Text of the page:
GERMANY – On May 6-7, 2016 the Dialogue Group of the International Lutheran Council (ILC) and the Pontifical Council for Promoting Christian Unity (PCPCU) met for the second time. The venue was the Augustinian Monastery at Erfurt, Germany. Delegates on the Roman Catholic side were Dr. Josef Freitag (Erfurt, Germany) Dr. Grant Kaplan (Mainz, Germany/St. Louis, USA), Dr. Burkhard Neumann (Paderborn, Germany) and Fr. Dr. Augustinus Sander (Maria Laach, Germany). Delegates on the Lutheran side were Rev. Dr. Albert Collver III (St. Louis, USA), Dr. Werner Klän (Oberursel, Germany) Dr. John Stephenson (St. Catharines, Canada), Dr. Roland Ziegler (Ft. Wayne, USA). Unable to attend the meeting were Lutheran delegate Dr. Gerson Linden (Sao Leopoldo, Brasil) and Roman Catholic delegate Dr. Wolfgang Thoenissen (Paderborn, Germany).
As agreed upon at the first meeting, held in Oberursel, Germany in October 2015, the chief topic was the Sacrifice of the Mass. Presentations were given on Articles 24 of the Augsburg confession and its Apology by Dr. Neumann from a Roman-Catholic perspective, and by Rev. Dr. Collver from a Lutheran perspective. It was noted that the terminology on sacrifice was used in a complex manner already in the 16th century, and ambiguously at times as well. Additionally, changes in the understanding of what “sacrifice” means, occurred—especially in the Roman-Catholic camp—before the Second Vatican Council and beyond. The Dialogue Group also discussed issues like “opus operatum,” commemoration and representation of Christ’s sacrifice on the Cross, faith and the receiving of the sacramental gift, the Eucharistic Prayer, and the connection between the celebration of the Lord’s Supper with the whole of the liturgy.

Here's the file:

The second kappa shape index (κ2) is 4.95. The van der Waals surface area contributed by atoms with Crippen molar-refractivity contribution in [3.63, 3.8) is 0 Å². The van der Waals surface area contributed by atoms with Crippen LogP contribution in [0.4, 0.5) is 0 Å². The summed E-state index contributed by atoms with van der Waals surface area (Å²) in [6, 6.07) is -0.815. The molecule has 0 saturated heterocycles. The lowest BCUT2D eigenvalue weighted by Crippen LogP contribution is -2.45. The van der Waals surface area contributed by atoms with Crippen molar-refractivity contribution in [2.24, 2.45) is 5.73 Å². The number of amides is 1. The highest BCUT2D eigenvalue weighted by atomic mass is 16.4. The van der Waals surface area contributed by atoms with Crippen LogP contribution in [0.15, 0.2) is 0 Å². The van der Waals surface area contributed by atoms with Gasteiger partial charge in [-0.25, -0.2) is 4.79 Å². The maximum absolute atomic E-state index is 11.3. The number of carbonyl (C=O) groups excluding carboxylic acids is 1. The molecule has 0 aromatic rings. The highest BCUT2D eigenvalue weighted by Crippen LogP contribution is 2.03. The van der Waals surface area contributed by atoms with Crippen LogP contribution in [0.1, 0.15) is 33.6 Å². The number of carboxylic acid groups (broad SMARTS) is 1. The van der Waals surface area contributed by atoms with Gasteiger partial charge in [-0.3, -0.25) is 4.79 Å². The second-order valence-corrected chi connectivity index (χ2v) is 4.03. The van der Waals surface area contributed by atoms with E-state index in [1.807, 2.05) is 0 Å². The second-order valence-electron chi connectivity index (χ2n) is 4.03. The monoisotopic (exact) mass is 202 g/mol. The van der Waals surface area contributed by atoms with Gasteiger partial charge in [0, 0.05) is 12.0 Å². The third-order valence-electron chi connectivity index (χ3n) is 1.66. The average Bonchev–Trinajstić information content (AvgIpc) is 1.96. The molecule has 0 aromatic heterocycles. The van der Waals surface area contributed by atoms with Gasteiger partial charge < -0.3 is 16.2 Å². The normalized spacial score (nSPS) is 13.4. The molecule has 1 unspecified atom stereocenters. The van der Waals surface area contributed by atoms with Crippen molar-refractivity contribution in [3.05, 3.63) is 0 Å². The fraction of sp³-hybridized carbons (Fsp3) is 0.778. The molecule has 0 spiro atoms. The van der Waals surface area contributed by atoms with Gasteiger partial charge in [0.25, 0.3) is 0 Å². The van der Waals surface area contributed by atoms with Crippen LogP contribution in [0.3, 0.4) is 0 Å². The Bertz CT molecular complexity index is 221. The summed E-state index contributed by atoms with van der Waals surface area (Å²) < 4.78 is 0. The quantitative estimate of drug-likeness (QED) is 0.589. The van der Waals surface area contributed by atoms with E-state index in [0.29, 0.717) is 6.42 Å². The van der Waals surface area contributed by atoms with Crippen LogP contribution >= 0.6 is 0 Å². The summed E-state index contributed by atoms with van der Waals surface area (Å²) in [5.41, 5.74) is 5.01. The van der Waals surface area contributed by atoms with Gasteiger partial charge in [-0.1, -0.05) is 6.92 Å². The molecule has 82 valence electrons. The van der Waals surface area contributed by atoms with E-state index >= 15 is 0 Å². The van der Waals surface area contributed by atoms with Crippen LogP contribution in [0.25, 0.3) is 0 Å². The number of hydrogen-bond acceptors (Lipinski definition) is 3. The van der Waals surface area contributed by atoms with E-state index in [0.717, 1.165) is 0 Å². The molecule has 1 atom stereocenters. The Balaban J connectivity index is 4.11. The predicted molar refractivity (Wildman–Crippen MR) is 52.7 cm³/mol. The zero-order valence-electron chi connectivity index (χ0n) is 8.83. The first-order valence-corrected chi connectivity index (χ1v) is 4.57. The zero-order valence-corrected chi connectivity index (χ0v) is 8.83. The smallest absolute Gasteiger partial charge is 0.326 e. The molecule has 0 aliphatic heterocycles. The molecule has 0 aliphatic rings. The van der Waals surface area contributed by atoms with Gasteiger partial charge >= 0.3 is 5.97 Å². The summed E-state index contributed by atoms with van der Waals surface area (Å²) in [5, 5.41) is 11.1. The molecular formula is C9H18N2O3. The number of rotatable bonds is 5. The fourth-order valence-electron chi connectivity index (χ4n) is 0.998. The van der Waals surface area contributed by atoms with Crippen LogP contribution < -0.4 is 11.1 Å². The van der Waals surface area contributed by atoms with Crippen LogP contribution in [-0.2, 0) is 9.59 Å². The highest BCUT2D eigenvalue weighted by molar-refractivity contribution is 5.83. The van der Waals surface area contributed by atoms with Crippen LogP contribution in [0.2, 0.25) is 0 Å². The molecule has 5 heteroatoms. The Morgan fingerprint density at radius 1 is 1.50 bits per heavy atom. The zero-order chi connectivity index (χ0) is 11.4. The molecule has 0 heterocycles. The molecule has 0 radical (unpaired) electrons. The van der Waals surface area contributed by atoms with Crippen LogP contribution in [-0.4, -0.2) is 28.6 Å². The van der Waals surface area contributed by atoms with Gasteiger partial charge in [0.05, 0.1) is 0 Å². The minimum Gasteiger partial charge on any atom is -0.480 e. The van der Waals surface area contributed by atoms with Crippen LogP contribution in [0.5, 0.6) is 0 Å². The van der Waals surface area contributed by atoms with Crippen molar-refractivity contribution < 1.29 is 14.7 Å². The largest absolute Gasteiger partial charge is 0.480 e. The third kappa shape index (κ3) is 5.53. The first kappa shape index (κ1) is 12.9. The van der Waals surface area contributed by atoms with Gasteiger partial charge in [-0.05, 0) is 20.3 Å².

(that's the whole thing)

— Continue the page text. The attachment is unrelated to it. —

For the next meeting, the Dialogue Group established working groups to address: a) how Lutheran liturgies addressed the concept of sacrifice and the sacrifice (of the Mass) from a Roman Catholic perspective,and how the concept has developed in Roman Catholic liturgies since the 16th century as seen from a Lutheran perspective, b) an evaluation of Lutheran-Roman Catholic dialogue on the theme of the Eucharist and the theology of the Lord’s Supper over the last half century, and c) a historical survey of developments and changes in the interpretation of the sacrificial dimension of the Lord’s Supper that affect how each side understands its own confession and that of its dialogue partner.